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Julian II Hoard


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Julian II Hoard

I am pleased to offer the last of a hoard of Julian II (360-363AD) silver siliqua discovered in England known as the Harptree Hoard of 1887. This is the emperor who most likely inspired Thomas Jefferson. This hoard was discovered in the village of East Harptree, located approximately 16 miles southwest of Bath. The hoard consisted of 1496 silver coins, five silver ingots, and a Roman silver ring set with a carnelian intaglio stone. The coins are 4th century, covering the period of Constantine the Great to Gratian (circa AD 306 to 383).

The landowner, Mr. William Kettlewell, made the hoard available to the British Museum, and it was first written up by John Evans in The Numismatic Chronicle of 1888 (pp. 22-46). The British Museum kept 25 of the most interesting coins from the hoard, and the rest of the hoard was returned to the owner. We have purchased a portion of that hoard and are offering here the coins of Julian II (360-363 AD). Again, the quality of these coins is exceptional and graded nearly Extremely Fine – exceptional quality.

A portion of the hoard, along with the original jug that contained them, was given to a local church for display by William Kettlewell’s son, Colonel Kettlewell. These were eventually stolen. Many years later, the balance of the hoard, nearly 1200 pieces, was given to the father of the individual who subsequently consigned the hoard to Spink, where they were sold last year. Spink wrote up the hoard for their INSIDER Magazine (Summer 2016 issue). Overall, the quality of the Harptree Hoard is exceptional. The coins exhibit beautiful surfaces, lovely cabinet toning, and very little clipping – remarkable condition for coins of this period.

What is most interesting about Julian II, Flavius Claudius Julianus was the fact that he was born in Constantinople around 332AD the son of Julius Constantius who was the half-brother of Constantine the Great. His father was born by the second wife of Constantius I Chlorus, Theodora. Julian’s mother was Basilina, the daughter of the Governor of Egypt who died as a result of giving birth.

When Constantine the Great died in 337AD, his son, Constantine II launched a midnight Palace Massacre where all persons who might be a rival and were not the direct descendant of Constantine I’s first wife. Fortunately for Julian, he managed to escape the Palace Massacre only due to his extremely young age. Julian was also the half-brother of Constantius Gallus who was imprisoned by Constantius II at the time of Gallus’ execution, but his life was spared, and later he was restored to the imperial favor and given the rank of Caesar on November 6th, 355AD about the same time he married Constantius’ youngest sister, Helena.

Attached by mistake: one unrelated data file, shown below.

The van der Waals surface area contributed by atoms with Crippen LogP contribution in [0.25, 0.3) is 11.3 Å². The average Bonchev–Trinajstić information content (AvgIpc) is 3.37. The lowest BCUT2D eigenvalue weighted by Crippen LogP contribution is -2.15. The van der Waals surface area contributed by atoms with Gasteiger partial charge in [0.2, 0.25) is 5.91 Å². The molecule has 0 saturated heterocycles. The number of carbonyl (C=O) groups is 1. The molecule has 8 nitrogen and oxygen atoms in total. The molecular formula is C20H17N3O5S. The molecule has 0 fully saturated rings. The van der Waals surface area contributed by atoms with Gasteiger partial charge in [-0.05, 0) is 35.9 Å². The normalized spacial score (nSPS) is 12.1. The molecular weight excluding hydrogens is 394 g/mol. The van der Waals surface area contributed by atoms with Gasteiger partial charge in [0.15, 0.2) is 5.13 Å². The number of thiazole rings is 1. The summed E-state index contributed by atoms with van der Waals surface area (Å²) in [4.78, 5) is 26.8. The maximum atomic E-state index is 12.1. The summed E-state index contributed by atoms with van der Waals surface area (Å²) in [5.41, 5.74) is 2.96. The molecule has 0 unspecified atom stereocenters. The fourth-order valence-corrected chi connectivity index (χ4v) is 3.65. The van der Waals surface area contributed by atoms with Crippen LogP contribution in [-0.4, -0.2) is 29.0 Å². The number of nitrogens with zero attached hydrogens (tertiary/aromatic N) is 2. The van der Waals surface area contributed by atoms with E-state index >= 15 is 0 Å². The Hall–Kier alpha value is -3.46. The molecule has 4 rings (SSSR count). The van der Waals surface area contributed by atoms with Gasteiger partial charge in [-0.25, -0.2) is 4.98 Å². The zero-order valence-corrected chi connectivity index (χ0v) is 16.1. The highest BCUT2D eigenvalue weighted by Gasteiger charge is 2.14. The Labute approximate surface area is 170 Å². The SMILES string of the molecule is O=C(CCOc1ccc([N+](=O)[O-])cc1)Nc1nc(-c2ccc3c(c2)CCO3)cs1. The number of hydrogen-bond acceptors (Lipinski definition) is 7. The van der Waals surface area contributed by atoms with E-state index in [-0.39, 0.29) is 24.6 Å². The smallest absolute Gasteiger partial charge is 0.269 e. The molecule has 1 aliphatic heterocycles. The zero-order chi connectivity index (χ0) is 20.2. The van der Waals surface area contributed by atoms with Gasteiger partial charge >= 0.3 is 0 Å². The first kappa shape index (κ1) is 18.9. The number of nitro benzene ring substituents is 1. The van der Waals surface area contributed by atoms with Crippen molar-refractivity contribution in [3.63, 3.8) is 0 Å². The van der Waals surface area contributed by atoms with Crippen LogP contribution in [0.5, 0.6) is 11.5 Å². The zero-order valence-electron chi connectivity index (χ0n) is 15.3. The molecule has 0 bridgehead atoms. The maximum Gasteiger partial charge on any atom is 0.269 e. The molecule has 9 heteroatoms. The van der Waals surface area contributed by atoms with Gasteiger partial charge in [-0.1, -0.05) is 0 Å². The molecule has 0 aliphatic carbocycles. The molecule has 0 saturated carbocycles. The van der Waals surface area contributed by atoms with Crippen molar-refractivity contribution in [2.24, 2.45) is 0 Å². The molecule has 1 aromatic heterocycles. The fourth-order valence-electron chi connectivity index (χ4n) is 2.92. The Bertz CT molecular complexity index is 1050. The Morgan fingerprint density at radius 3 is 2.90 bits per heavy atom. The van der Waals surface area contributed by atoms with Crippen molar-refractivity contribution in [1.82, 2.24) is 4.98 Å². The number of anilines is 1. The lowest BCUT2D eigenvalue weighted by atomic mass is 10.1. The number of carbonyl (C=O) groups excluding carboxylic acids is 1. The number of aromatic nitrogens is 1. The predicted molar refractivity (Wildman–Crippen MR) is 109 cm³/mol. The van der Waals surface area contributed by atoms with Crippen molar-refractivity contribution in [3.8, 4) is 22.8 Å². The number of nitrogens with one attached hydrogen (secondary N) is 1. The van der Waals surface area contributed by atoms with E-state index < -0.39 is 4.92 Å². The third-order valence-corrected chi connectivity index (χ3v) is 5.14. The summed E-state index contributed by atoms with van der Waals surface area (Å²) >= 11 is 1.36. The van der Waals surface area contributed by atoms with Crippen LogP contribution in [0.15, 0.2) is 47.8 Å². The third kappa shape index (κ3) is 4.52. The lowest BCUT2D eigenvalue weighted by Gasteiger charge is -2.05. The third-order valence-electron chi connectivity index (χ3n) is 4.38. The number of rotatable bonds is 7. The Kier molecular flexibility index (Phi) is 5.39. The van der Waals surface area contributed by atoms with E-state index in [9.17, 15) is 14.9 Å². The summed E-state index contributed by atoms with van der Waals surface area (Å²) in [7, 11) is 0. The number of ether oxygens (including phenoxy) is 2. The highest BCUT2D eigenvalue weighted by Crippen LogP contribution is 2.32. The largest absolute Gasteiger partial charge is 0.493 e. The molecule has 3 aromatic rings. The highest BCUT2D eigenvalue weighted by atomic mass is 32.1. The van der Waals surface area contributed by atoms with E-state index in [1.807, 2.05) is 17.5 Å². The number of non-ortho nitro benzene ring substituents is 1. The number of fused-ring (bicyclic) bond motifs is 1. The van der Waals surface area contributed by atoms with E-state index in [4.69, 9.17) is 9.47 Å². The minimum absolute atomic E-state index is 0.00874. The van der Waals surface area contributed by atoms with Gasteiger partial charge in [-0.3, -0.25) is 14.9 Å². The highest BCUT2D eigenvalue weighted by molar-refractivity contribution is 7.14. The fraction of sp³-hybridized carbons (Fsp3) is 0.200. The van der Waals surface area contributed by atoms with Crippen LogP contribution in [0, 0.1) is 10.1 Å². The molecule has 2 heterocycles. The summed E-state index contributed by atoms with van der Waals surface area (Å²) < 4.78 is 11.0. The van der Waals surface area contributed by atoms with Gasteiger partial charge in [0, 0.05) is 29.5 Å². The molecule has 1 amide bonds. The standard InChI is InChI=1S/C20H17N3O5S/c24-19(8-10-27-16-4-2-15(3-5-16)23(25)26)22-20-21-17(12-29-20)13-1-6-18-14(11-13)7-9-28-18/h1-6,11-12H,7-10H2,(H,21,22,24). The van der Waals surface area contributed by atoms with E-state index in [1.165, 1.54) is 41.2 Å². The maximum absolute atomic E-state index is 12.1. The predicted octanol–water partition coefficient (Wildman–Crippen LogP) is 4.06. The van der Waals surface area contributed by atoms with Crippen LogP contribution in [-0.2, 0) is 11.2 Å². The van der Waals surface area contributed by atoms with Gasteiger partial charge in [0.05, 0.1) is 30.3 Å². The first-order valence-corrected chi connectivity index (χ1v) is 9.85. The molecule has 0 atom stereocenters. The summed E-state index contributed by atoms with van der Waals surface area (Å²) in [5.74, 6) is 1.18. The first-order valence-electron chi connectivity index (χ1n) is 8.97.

Having been given the governorship of Gaul, Julian proved himself a very able commander and campaigned with much success against the barbarian invaders of his province. His success was so great that Constantius began to fear Julian and in the spring of 360AD ordered Julian to furnish his best contingents for employment against the Persians in the East. Julian’s troops rose in revolt against Constantius II and proclaimed Julian Augustus. The new ruler then set out to meet Constantius in battle, but the latter died in Cilicia while on his way to confront Julian. Thus, Julian continued and entered Constantinople in December 361AD as the undisputed ruler of the Roman Empire.

Justice Douglas said in a dissenting opinion to Public Utilities Comm’n of DC v Pollack, 343 US 451, 467 (1952), that “the right to be let alone is indeed the beginning of all freedom.” The Roman Emperor Julian (361-363AD), who was known as the Apostate because of his anti-Christian position after the massacre of his family by Christians, made it very clear that not even the Emperor was above the law. Julian began to Drain the Swamp. He purged the top-heavy state bureaucracy and was a man of incredible complexity with a character that was amazingly just and fair.

In 357AD Julian, had defeated the barbarians known as the Alamanni giving him the prestige and political power to be respected. He stepped in and prevented a tax increase by the Gallic (France) praetorian prefect Florentius and personally took charge of the province of Belgica Secunda. Julian now cross from military to civil administration, where he demonstrated his philosopher training being influenced by his liberal education in Greece.